Dan DiSano felt like a rock star.
Standing in front of hundreds of people, the president and CEO of New York-based solution provider Axispoint was pitching a new blockchain development practice to potential investors at a South by Southwest event earlier this year in Austin, Texas.
The response that followed told DiSano he was on to something.
"It was literally like a Beatles concert. There was a stampede of people waiting in line to meet with us," said DiSano, noting that the company plans to raise a round of financing from investors later this year. "That made it real because there were real investors there who said, 'When you're ready, please send us all of your documentation.'"
Blockchain, frequently talked about in the same breath as Bitcoin, is the distributed ledger technology that powers cryptocurrencies. It quickly gained buzz over the past year as hundreds of cryptocurrencies went online and the value of one Bitcoin surpassed $20,000 last December (today it's closer to $7,400). But some enterprises have been plotting out blockchain's second life: as a transformational technology that could bring more trust and transparency to businesses.
Solution providers and other industry observers say the applicability of blockchain goes far and wide, with the potential to impact banking and financial markets, insurance, retail and consumer goods, health care, government and transportation, among other industries. A report by research firm Gartner last year estimated that blockchain's business value-add will grow to $176 billion by 2025.
Today, the technology is still nascent. A recent Gartner survey showed that only 1 percent of more than 3,000 CIOs already have blockchain deployments within their organizations while another 8 percent were in short-term planning or experimentation with blockchain. More telling were the 77 percent of CIOs who said they either have no plans or no interest in deploying the technology.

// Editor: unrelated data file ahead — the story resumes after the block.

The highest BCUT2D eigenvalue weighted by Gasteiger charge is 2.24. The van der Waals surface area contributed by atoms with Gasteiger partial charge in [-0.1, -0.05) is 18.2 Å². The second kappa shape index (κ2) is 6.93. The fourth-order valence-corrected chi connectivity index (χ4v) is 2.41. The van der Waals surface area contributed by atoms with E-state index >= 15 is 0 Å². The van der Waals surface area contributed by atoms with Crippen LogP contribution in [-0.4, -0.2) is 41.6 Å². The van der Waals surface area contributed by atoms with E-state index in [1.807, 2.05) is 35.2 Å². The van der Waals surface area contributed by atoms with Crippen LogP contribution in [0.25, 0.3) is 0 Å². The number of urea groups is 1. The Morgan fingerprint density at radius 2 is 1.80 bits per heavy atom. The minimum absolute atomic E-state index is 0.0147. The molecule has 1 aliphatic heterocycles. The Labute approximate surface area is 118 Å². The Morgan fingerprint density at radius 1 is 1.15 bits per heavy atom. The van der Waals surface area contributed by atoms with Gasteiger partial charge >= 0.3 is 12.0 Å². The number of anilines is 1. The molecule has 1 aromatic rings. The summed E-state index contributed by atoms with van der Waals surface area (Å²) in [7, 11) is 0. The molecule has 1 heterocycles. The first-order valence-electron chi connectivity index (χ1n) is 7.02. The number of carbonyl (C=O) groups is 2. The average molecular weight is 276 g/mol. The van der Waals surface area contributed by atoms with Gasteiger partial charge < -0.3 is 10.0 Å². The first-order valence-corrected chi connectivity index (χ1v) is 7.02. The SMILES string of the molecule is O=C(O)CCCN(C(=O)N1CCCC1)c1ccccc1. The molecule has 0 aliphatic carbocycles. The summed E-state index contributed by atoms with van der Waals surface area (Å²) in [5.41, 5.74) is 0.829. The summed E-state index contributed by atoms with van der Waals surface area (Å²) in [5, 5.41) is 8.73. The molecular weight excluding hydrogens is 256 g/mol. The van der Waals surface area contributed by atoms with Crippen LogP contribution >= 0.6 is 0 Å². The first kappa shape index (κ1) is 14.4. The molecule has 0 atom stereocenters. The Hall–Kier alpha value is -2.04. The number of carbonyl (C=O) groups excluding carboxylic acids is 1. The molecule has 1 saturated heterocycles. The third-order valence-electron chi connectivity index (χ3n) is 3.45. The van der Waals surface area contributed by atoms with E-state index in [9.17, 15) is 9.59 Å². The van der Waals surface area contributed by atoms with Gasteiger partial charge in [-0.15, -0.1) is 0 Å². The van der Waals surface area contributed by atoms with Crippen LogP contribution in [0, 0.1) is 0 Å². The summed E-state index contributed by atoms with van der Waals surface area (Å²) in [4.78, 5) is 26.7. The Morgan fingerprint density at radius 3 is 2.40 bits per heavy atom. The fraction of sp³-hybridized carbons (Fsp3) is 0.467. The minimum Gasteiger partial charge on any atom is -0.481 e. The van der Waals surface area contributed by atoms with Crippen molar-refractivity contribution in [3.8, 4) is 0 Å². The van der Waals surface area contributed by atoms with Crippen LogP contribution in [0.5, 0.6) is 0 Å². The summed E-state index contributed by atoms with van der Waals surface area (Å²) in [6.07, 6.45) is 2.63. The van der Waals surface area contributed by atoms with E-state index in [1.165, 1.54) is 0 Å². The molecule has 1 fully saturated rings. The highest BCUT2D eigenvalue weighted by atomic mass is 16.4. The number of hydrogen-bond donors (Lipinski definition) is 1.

To the channel, that's just a sign that businesses are only starting to understand blockchain's potential impact, which is why solution providers are making early investments and launching new practices around the technology now.
Global IT consulting firm Accenture started exploring blockchain a few years ago, and it now has multiple projects that have been publicly announced with the United Nations, Microsoft, the Canadian government and AB InBev, among other big players.
Joseph Francis, a principal director at Accenture, No. 2 on the 2018 CRN Solution Provider 500, said he can't think of a time when dozens of clients haven't been asking about blockchain over the last year and a half.
"I haven't had a single customer who hasn't had a conversation," he said.
For Axispoint, No. 296 on the 2018 CRN Solution Provider 500, the benefits of launching a blockchain development practice a few months ago already are starting to show. The company is in various stages of discussions with 10 customers, according to DiSano.
In one project, Axispoint is providing $30,000 of up-front consulting work to produce a report on the customer's strategic direction so that it can go out and raise funding. Axispoint also is working on a $400,000 contract for a larger $10 million project to build a platform for a financial services client.
"You definitely do see the hype in the market, but blockchain technology is the real deal," DiSano said.